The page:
THURSDAY, March 24 (HealthDay News) -- If you can handle the fat and calories, there may be a health benefit to enjoying dark chocolate on occasion. New research suggests that the cocoa ingredient may lower blood pressure and cholesterol levels while preventing diabetes and improving the health of blood vessels.
So why not chow down on a candy bar or two every day? Here's the rub: Scientists aren't sure whether the downsides of cocoa consumption -- such as potential obesity -- could outweigh the benefits.
The research relied on mostly sugar-free dark chocolate, not the kind of chocolate normally found on the candy shelves. Participants who ate the chocolate, which contained cocoa rich in substances known as polyphenolic flavonoids, did better in several areas, including blood pressure. Levels of bad cholesterol went down in those younger than 50, and levels of good cholesterol went up.
The findings, which came from an analysis of data from 21 high-quality studies that included a total of 2,575 participants, were scheduled for presentation Wednesday at an American Heart Association conference in Atlanta. Experts note that research presented at meetings should be considered preliminary because it has not been subjected to the rigorous scrutiny given to research published in medical journals.
It remains unclear, the researchers said, as to just why chocolate appears to have the effect that they found. It's also not known how much people would need to eat to get the benefits.
Then there's the cocoa itself, another possible complication.
"The research looks at the benefits of cocoa and used a very specifically prepared cocoa," said Lona Sandon, assistant professor of clinical nutrition at the University of Texas Southwestern Medical Center at Dallas. "Cocoa is an ingredient of chocolate. How the cocoa is processed makes a difference in whether or not the chocolate drink or bar it is contained in will have health benefits."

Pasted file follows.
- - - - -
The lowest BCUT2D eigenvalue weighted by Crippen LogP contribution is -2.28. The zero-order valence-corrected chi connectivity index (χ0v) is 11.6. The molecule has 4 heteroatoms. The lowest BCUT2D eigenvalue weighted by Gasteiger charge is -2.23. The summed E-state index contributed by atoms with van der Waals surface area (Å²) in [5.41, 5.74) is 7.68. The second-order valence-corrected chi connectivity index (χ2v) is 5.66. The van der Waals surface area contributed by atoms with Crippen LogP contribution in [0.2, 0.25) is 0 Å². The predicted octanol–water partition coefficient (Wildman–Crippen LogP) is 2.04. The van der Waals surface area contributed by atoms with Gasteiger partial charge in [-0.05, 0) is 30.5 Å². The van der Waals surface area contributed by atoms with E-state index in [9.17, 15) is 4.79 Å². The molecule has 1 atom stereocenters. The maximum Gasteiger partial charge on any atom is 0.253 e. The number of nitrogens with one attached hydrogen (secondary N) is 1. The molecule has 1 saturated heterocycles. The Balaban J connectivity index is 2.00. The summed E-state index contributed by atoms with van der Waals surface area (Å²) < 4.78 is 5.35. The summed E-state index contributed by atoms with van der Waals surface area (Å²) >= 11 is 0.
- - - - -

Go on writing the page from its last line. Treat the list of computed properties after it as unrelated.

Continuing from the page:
"In other words, not all chocolate or cocoa is created equal," she said.
Though chocolate in moderation may be fine for many people, Sandon said, there are better and healthier ways to boost heart health.
"Weight loss is king when it comes to preventing high blood pressure and improving insulin resistance," she said. "I do not see cocoa having the power to overcome poor health habits."
However, she said, there are ways to add cocoa to the diet that may keep fat and calories under control -- such as drinking hot cocoa with skim milk, adding dark cocoa powder to the top of a cappuccino and using cocoa powder in recipes.
The U.S. Centers for Disease Control and Prevention has information on heart disease.
SOURCES: Lona Sandon, R.D., assistant professor, clinical nutrition, University of Texas Southwestern Medical Center at Dallas; presentation, March 23, 2011, American Heart Association Nutrition, Physical Activity and Metabolism Conference 2011 and 51st Cardiovascular Disease Epidemiology and Prevention Annual Conference, Atlanta.
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